https://en.wikipedia.org/wiki/Hill_sphere wrote:<<An astronomical body's

**Hill sphere** is the region in which it dominates the attraction of satellites. To be retained by a planet, a moon must have an orbit that lies within the planet's Hill sphere.

**That moon would, in turn, have a Hill sphere of its own. Any object within that distance would tend to become a satellite of the moon, rather than of the planet itself.**The radius R

_{H} of the Hill sphere for a moon is, approximately equal to (1-e) (where e is the moon's eccentricity) times the moon's semi-major axis a

_{m} divided by the planet's radius (a

_{m}/R

_{p}) times the moon's radius R

_{m}.

**Hill sphere** radius **R**_{H} ~ (1-e) x (a_{m}/R_{p}) x R_{m}

An astronaut could not orbit the Space Shuttle (with mass of 104 tonnes), where the orbit is 300 km above the Earth, because its Hill sphere is only 120 cm in radius, much smaller than the shuttle itself. A sphere of this size and mass would be denser than lead. In fact, in any low Earth orbit, a spherical body must be more dense than lead in order to fit inside its own Hill sphere, or else it will be incapable of supporting an orbit. A spherical geostationary satellite, however, would only need to be more than 6% of the density of water to support satellites of its own.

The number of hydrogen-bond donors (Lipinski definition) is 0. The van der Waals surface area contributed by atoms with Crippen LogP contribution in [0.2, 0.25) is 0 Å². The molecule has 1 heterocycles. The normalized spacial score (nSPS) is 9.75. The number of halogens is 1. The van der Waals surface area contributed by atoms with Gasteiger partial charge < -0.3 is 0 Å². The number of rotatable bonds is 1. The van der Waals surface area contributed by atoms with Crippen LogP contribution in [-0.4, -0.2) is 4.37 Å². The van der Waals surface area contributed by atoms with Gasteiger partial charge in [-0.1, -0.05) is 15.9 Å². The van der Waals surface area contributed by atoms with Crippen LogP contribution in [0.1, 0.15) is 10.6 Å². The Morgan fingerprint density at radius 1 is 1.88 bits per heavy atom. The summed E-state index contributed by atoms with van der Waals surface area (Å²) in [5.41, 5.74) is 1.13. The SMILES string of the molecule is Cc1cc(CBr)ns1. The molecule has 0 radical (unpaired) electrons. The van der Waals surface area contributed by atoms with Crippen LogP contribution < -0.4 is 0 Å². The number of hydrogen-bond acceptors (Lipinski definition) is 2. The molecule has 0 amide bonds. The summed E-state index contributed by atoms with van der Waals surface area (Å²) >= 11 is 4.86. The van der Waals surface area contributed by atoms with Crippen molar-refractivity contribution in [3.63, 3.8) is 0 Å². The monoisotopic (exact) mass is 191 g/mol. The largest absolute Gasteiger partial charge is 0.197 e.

Within the Solar System, the planet with the largest Hill radius (and thus capable of the most distant moons like Neso) is Neptune, with 116 million km, or 0.775 au; its great distance from the Sun amply compensates for its small mass relative to Jupiter (whose own Hill radius measures 53 million km). An asteroid from the asteroid belt will have a Hill sphere that can reach 220 000 km (for 1 Ceres), diminishing rapidly with decreasing mass. The Hill sphere of

(66391) 1999 KW4, a Mercury-crosser asteroid that has a moon (S/2001 (66391) 1), measures 22 km in radius.

A typical extrasolar "hot Jupiter", HD 209458 b, has a Hill sphere radius of 593,000 km, about 8 times its physical radius of approx 71,000 km. Even the smallest close-in extrasolar planet, CoRoT-7b, still has a Hill sphere radius (61,000 km) six times its physical radius (approx 10,000 km). Therefore, these planets could have small moons close in, although not within their respective Roche limits.>>